Barely had the guns fallen silent though before the Armistice became contested memory. Republicans decided to stage a counter-demonstration in the middle of the reverie and fights broke out with ex-soldiers.

Police followed Sinn Féin supporters up Grafton Street and charged them. Several people were injured and the windows of Switzers department store (now Brown Thomas) were smashed.

Armistice Day would go on being contentious. In 1924, an estimated 50,000 people turned out in College Green for the unveiling of the Guillemont Cross, which now stands outside the little French village captured by the 16th (Irish) Division in September 1916.

A year later, the commemorations in the city were disrupted by protesters who let off smoke bombs in protest at the decision of the Boundary Commission to maintain the status quo with regard to partition.

Armistice Day remained a day of raw emotion in Ireland irrespective of what opposition, both official and unofficial, there was to it. There was too much grief in too many households for it to be anything other than a sorrowful occasion.

As the years passed, memories of those who fought and died faded away. It was not until 1991 that an Irish president, in this case Mary Robinson, attended the Armistice Day commemoration service at St Patrick’s Cathedral in an official capacity.

Since then, there have been sincere attempts by successive governments to address what the historian FX Martin identified as the “national amnesia” regarding Ireland’s participation in the first World War.

The following Irishmen from what is today the Republic are listed by the British and US armed forces as having died on Armistice Day as a result of service in the first World War. 

Collins, James. (Limerick). Corporal. Royal Munster Fusiliers 
Cause of death: Died at home of wounds or disease. 
Cemetery: Limerick (St Lawrence’s) Catholic Cemetery, Co Limerick. 
Connor, Robert. (Dublin). Private. Machine Gun Corps 
Cause of death: Died of bronchial-pneumonia. 
Cemetery: St Sever Cemetery Extension, France. 
Dea, Patrick. (Tipperary). Private. 19th (Queen Alexandra’a Own Royal) Hussars
Cause of death: Died of wounds or disease. 
Cemetery: St Sever Cemetery Extension France. 
Donovan, James. (Cork). Fireman. Mercantile Marine Reserve. 
Cause of death (unknown) 
Cemetery: Dunkirk Town Cemetery, France. 
Dunlop, John McGlin. (Limerick). Private. Scottish Horse. 
Cause of death: Died at home. 
Cemetery: Limerick (King’s Island) Military Cemetery, Co Limerick. 
Garvin, Michael. (Mayo). Private. U S Army. 
Cause of death: Killed in action. 
Cemetery: Meuse Argonne American Cemetery, France. 
Grover, George. (Dublin). Private. Royal Army Service Corps. 
Cause of death: Killed in action in Egypt. 
Cemetery: Damascus Commonwealth War Cemetery, Syria. 
Houghton, Arthur Penrhyn. (Dublin). Pioneer. Royal Engineers. 4th Cyclist Bde. 
Cause of death: Died of wounds at home. 
Cemetery: Grangegorman Military Cemetery, Dublin. 
Jennings, Francis Montgomery. (Kerry). Captain. 8th (King’s Royal Irish) Hussars. 
Cause of death: Died of pneumonia. 
Cemetery: Dromod Church of Ireland Churchyard, Co Kerry.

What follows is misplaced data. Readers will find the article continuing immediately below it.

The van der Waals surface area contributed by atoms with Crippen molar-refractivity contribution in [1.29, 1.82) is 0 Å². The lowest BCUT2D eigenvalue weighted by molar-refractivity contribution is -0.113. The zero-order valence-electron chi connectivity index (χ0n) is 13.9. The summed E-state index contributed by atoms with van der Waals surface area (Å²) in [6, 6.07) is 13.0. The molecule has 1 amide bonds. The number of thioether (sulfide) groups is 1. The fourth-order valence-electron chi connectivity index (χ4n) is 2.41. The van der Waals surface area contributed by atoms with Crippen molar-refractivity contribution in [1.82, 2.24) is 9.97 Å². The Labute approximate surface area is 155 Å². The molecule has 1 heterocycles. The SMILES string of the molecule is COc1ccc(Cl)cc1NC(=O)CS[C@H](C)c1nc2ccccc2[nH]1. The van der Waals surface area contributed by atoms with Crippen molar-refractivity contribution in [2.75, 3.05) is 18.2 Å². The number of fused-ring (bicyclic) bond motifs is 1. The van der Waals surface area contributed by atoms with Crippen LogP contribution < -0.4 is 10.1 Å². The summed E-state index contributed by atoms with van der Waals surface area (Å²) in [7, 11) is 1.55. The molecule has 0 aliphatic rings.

Kane, Lawrence. (Dublin). Gunner. Royal Horse Artillery and Royal Field Artillery. 
Cause of death: Died probably of wounds. 
Cemetery: Pont-De-Nieppe Communal Cemetery, France. 
Keating, Daniel. (Cork). Gunner. Royal Garrison Artillery. 
Cause of death: Died of bronchial-pneumonia. 
Cemetery: Awoingt British Cemetery, France. 
Kelly, James. (King’s County/Offaly). Private. Royal Flying Corps. 
Cause of death: Died of influenza. 
Cemetery: Clonminch Catholic Cemetery, Co Offaly. 
Kelly, Michael. (Waterford). Private. Royal Irish Regiment. 
Cause of death: Died of wounds. 
Cemetery: Cement House Cemetery, Belgium. 
Kenneally, James. (Waterford). Private. Royal Army Service Corps. 
Cause of death: Not listed 
Cemetery: Kortrijk (St Jan) Communal Cemetery, Belgium. 
Kilduff, Michael. (Sligo). Private. Irish Guards. 
Death: Died at home. 
Cemetery: Kilross Graveyard, Co Sligo. 
Looney, William. (Cork). Sergeant. Royal Horse Artillery and Royal Field Artillery. Cause of death: Not listed 
Cemetery: Kezelberg Military Cemetery, Belgium
McCarthy, Florence L. (Cork). Private. Machine Gun Corps. 
Cause of death: Likely died of wounds or illness. 
Cemetery: Terlincthun British Cemetery, France. 
McVenea, Cornelius. (Longford). Sergeant. Machine Gun Corps. 
Cause of death: Died of wounds/illness at home. Cemetery: Longford (Ballymacormick) Cemetery
Morrissey, William. (Cork). Sergeant. Army Service Corps. 
Cause of death: Died of pneumonia. 
Cemetery: St Sever Cemetery Extension, France. 
Murray, James. (Donegal). Private. Royal Inniskilling Fusiliers.
Cause of death: Died of wounds. 
Cemetery: Les Baraques Military Cemetery, France. 
Murray, John Joseph. (Longford). Private. Royal Irish Regiment. 
Cause of death: Died of wounds. 
Cemetery: Nouvelles Communal Cemetery, Belgium. 
Murray, Patrick. (Mayo). Private 1st Class. US Army. 
Cause of death: Killed in action 
Cemetery: St Mihiel American Cemetery France. 
O’Hare, Austin Francis (Clare) Private. US Army. 
Cause of death: Killed in action. 
Cemetery: Meuse Argonne American Cemetery, France. 
O’Leary, John. (Cork). Private. Royal Munster Fusiliers. 
Death: Died in a German prisoner-of-war camp 
Cemetery: Cologne Southern Cemetery, Germany. 
Riordan, John Joseph. (Limerick). Stoker 1st Class. Royal Navy. 
Cause of death: Died from disease. 
Cemetery: Hong Kong St Michael’s Catholic Cemetery 
Stephenson, George. (Kerry). Private. Royal Defence Corps. 
Cause of death: Died of wounds or illness. 
Cemetery: Tralee Military Cemetery, Co Kerry. 
Stevenson, George Thomas. (Limerick). Private. Army Service Corps. 
Cause of death: Died of wounds or illness
Cemetery: Limerick (St Lawrence’s) Catholic Cemetery, Co Limerick. 
Walsh, Michael J. (Mayo). Private. U S Army.
Cause of death: Died of wounds. 
Cemetery: Unknown. 
Wearing, Douglas George. (Limerick). Captain. Royal Army Medical Corps. 
Cause of death: Died of double pneumonia. 
Cemetery: Limerick (King’s Island) Military Cemetery, Co Limerick. 
Source: Tom Burnell’s 15 volume series: 26 County Casualties of the Great War.

Ronan McGreevy is an Irish Times journalist and videographer. He is the author of the book Wherever the Firing Line Extends: Ireland and the Western Front, published by The History Press